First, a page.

US President Donald Trump apparently believes that the system of alliances in the Democratic Party is being unfair towards its most left-wing presidential candidate.
“We have now learned for sure that the Democrats don’t want anything to do with Crazy Bernie,” Trump tweeted on Sunday, referring to Vermont Senator Bernie Sanders.
He recalled that millennial mayor Pete Buttigieg and Sen. Amy Klobuchar, two moderate candidates, had both dropped out of the race on the eve of the crucial Super Tuesday primaries and endorsed Biden.
.....least 5 States & the Nomination. Did the DNC & Dems tell Elizabeth Warren to wait? If so, they were deadly, the race would have been over, & Bernie would have won. Dirty double dealing? Nobody knows for sure, & history will be the judge. But I say, here we go AGAIN, Bernie!— Donald J. Trump (@realDonaldTrump) March 8, 2020
This significantly improved the former vice president’s chances in Tuesday’s contest, which awarded one third of all delegates to the party’s national convention, adding up to the momentum he gained after a strong showing in South Carolina (a state with a predominantly black electorate).
With Biden consolidating the moderate wing behind himself, the progressive vote was split between Sanders and Elizabeth Warren. Despite poor performance in the early contests and polls signalling a tough Super Tuesday, Warren banked on that day and came in no better than third in any state, even losing in her native Massachusetts.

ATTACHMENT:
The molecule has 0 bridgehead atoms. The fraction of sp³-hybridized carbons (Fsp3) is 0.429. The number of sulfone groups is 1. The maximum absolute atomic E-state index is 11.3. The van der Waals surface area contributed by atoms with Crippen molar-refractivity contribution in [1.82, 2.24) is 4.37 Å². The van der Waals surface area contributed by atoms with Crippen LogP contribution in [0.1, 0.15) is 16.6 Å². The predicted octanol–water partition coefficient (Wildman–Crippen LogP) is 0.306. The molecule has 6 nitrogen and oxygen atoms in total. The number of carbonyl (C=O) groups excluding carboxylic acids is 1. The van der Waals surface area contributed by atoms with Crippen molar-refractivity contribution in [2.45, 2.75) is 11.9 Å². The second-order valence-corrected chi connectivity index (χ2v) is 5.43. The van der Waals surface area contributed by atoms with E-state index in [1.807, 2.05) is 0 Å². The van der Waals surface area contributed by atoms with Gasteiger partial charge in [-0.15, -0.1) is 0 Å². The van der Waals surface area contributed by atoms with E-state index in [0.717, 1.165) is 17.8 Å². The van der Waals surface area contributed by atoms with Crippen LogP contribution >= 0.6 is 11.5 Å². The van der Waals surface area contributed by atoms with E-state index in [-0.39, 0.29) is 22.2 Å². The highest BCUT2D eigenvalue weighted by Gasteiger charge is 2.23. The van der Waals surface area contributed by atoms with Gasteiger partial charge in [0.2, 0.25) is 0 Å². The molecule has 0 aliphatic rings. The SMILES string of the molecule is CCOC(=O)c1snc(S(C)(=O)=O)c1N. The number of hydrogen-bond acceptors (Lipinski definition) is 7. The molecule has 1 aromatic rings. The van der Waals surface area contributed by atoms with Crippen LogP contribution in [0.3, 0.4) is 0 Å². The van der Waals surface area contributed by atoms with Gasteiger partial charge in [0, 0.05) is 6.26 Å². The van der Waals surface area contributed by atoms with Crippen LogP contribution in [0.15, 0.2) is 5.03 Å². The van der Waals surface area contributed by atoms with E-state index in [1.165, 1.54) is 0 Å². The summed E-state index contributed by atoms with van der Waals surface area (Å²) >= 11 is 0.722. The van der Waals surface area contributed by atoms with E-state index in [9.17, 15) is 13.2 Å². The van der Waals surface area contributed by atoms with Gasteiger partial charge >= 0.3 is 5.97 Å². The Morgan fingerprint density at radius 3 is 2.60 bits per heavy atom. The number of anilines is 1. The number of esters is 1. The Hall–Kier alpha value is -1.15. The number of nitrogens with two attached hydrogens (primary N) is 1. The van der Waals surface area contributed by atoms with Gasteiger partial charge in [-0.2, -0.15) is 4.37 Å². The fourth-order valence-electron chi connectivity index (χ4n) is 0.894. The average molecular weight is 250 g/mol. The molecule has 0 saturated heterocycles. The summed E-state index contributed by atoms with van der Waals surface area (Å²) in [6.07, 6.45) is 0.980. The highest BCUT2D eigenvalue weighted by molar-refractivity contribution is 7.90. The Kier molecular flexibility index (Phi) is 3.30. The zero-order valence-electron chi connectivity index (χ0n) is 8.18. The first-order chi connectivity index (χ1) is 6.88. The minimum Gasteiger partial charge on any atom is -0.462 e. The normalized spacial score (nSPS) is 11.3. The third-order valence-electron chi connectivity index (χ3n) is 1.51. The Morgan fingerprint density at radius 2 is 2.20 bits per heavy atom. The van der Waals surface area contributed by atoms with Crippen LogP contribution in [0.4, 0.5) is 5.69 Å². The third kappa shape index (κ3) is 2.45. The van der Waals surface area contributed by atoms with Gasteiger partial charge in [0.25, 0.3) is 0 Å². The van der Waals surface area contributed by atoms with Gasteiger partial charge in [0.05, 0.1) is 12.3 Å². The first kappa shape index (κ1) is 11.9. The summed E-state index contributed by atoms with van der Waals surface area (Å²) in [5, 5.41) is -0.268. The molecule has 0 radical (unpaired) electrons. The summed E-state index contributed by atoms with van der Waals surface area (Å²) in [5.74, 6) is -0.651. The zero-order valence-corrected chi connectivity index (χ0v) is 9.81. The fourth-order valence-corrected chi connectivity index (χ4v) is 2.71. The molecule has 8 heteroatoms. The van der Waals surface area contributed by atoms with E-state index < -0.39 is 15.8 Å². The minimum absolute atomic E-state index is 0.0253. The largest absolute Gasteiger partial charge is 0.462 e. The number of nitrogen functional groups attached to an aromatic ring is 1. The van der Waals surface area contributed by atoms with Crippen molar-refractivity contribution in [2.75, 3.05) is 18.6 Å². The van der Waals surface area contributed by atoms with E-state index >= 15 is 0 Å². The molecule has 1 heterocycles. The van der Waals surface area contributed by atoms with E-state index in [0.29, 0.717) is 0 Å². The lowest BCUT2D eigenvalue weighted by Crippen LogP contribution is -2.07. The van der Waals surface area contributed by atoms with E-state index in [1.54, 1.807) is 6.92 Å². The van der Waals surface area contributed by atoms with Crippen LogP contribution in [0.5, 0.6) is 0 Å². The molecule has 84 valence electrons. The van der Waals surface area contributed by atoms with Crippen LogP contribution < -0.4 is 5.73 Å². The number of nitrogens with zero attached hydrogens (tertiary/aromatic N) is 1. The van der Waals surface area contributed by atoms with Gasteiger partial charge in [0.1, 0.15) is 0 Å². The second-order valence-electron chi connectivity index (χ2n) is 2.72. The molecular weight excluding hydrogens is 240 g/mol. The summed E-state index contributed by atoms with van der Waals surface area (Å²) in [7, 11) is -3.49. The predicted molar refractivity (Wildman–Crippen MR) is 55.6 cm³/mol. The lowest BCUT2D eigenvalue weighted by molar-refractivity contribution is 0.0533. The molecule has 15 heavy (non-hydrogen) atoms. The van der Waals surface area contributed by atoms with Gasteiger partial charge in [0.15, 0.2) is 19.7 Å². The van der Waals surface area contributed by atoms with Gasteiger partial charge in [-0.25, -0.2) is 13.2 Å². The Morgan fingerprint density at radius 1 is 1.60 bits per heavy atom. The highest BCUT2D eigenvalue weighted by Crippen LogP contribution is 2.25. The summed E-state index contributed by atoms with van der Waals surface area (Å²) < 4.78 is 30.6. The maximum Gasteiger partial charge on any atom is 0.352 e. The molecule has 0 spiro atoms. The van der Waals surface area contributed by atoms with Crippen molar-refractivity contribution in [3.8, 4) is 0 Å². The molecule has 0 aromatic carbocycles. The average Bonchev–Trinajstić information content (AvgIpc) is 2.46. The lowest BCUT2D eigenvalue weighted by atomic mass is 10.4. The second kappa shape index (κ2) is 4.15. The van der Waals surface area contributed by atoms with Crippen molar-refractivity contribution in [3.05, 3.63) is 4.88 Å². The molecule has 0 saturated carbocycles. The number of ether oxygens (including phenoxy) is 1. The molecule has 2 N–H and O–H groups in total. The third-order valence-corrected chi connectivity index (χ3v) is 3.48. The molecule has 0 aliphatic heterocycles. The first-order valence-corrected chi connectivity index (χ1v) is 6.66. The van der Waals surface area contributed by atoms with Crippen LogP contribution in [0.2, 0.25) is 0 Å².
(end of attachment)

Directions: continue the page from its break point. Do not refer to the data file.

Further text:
The 70-year-old senator, who had stood out in the crowded Democratic field since the very start of the race, suspended her campaign on Thursday. She did not immediately endorse either Sanders or Biden.
“Did the DNC & Dems tell Elizabeth Warren to wait?” Trump inquired. “If so, they were deadly, the race would have been over, & Bernie would have won.”
“Dirty double dealing? Nobody knows for sure, & history will be the judge. But I say, here we go AGAIN, Bernie!” he added, referring to Sanders’s 2016 defeat by Hillary Clinton.
On 10 March, the Democratic Party will host a ‘mini-Super Tuesday’ of sorts – a series of six primaries and caucuses in Idaho, Michigan, Mississippi, Missouri, North Dakota and Washington. Michigan, where 125 pledged delegates are up for grabs, will be the top prize this Tuesday. As things stand, Biden has 664 delegates and Sanders 573.